Social Security Disability Definitions
Social Security Disability and SSI Overview
The Requirements for Disability
Social Security Disability and SSI Applications
Tips and Advice for Disability Claims
How long does Disability take?
Common Mistakes after Receiving a Disability Denial
Disability Denials and Filing Appeals
Social Security Mental Disability Benefits
Disability Benefits offered through Social Security
Benefits through SSI disability
Disability Benefits for Children
Disability Qualifications and How to Qualify
Social Security Disability and Working
Winning your Disability Benefits
Social Security Back Pay and the disability award notice
Disability Lawyers and Hiring an Attorney
Social Security Disability SSI List of Conditions
What is considered a Disabling condition by Social Security?
Social Security Disability SSI and Medical Evidence
Filing for Disability Benefits
Eligibility for Disability Benefits
SSDRC authored by Tim Moore
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Depression, Social Security Disability, and Applying for Benefits
Depression, also referred to as unipolar depression, clinical depression, major depressive disorder and major depression, is a mental disorder that is most commonly known by sadness, grief, irritability, low mood and a loss of interest in normal activities. It is usually first experienced in early to mid adulthood and a diagnosis is made upon the patient’s reported experiences. Children may have depression as well, though it is oftentimes more challenging to diagnose than adults. There are no laboratory tests for depression, though sometimes a physician may run clinical tests for other conditions before making a diagnosis. A psychological evaluation usually follows a medical check-up. There are many diagnostic tools, such as surveys and questionnaires that help with the diagnosis of depression.
Depression can be a once in a lifetime event or reoccur throughout one’s life. The duration of depression can last for a short time, weeks or months, or be a present for a lifetime. Symptoms can include body aches, crying spells, low energy, low libido and a change in sleeping patterns, eating habits and weight. Those with depression may experience anxiousness, inappropriate guilt, difficulty thinking, pessimism, and feelings of worthlessness and hopelessness. They may feel sluggish and find themselves experiencing headaches and chronic pain. They may also withdrawal from social situations and in extreme cases have thoughts of death or suicide or attempt suicide. Usually these symptoms, with the exception of thoughts of suicide or a suicidal attempt, need to be present for at least two weeks before a diagnosis can be made.
Depression is oftentimes paired with other mental conditions, such as anxiety, attention-deficit hyperactivity disorder (ADHD) and bipolar disorder. There are also different ratings of depression – from mild and moderate to severe, and different types and subtypes. Melancholic depression, postpartum depression and psychotic depression are just a couple.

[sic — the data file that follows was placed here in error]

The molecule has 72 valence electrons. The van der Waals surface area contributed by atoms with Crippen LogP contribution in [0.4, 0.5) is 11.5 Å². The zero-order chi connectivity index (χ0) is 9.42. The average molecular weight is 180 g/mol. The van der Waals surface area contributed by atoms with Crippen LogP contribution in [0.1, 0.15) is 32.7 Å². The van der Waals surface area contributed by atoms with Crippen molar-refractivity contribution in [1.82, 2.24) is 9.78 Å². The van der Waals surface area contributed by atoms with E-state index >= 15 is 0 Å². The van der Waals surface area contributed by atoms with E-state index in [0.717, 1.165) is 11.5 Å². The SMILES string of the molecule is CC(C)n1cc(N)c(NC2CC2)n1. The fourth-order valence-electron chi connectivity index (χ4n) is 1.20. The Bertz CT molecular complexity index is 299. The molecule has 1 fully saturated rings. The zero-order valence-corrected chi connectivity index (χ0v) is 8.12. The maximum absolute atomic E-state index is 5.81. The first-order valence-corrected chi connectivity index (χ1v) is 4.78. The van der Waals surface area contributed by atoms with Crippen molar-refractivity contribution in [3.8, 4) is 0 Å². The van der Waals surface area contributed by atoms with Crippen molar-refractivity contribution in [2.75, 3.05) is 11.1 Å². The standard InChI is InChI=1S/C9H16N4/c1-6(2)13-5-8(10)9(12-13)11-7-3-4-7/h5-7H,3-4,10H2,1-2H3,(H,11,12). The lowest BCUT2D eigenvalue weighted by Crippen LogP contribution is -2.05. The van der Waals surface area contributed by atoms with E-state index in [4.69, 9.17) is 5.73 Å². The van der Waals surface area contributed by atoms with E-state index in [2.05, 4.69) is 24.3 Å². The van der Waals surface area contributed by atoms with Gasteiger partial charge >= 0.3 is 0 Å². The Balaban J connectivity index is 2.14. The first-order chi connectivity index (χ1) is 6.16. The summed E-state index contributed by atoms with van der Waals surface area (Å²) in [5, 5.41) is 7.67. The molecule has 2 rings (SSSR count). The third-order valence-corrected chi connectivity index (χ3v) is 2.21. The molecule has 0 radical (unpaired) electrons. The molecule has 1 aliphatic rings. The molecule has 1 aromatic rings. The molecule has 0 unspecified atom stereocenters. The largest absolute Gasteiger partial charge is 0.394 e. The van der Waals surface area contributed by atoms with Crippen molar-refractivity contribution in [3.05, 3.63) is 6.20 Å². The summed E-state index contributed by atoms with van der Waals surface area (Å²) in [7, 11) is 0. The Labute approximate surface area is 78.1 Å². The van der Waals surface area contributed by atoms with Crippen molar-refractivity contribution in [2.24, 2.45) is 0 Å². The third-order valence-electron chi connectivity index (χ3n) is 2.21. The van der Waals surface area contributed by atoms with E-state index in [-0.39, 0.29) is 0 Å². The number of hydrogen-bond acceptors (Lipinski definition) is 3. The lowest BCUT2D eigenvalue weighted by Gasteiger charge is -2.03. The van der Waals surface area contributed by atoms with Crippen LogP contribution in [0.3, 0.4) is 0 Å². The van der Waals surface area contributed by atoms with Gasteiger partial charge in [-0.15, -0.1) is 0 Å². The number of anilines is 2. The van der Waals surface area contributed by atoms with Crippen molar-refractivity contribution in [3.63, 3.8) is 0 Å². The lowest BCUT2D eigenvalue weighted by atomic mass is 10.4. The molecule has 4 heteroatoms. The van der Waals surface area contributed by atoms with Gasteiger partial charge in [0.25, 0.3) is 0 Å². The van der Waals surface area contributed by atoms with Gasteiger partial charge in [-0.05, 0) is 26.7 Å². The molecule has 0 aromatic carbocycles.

The cause of depression is generally unknown, although there are many theories and risk factors that have been debated. Some of these factors are biological and some are psychological. The psychological factors are related around how a person developed as a child and how they handle environmental factors like stress. Many doctors feel that events can aid depression, such as abandonment, death, rejection, sexual abuse, work-related stress, trauma and a host of other stressful experiences. Biologically it is thought that depression can be genetic. It has been estimated that 40 percent of women and 30 percent of men experience depression because of genetics. It is also thought that serotonin and norepinephrine (the neurotransmitters that antidepressants effect) are less in those with depression, though it has not been scientifically proven. There are many other biological theories.
Today depression is regarded as a serious condition that can be disabling, though that was not always the case. Treatment includes psychotherapy, antidepressants and in severe cases when other treatments have not worked, Electroconvulsive Therapy (ECT), also known as electroshock. ECT is a treatment in which seizures are electrically induced in anesthetized patients for therapeutic effect.
Return to: Social Security Disability Resource Center, or read answers to Questions
Information on the following topics can be found here: Social Security Disability Questions and in these subsections:
Frequently asked questions about getting Denied for Disability Benefits | FAQ on Disability Claim Representation | Info about Social Security Disability Approvals and Being Approved | FAQ on Social Security Disability SSI decisions | The SSD SSI Decision Process and what gets taken into consideration | Disability hearings before Judges | Medical exams for disability claims | Applying for Disability in various states | Selecting and hiring Disability Lawyers | Applying for Disability in North Carolina | Recent articles and answers to questions about SSD and SSI
These pages answer some of the most basic questions for individuals who are considering filing a claim.
Filing for disability - How to file for SSD or SSI and the Information that is needed by Social Security
How to Apply for Disability - What medical conditions can you apply and qualify for?
Applying for Disability - How long does it take to get Social Security Disability or SSI benefits?
What happens if I file a disability application and it is denied by a disability examiner or Judge?
How to Prove you are disabled and qualify to win disability benefits
How do you prove your disability case if you have a mental condition or impairment?
Social Security Disability Back pay and How Long it Takes to Qualify for it and receive it
Social Security Disability SSI - Eligibility Requirements and Qualifications Criteria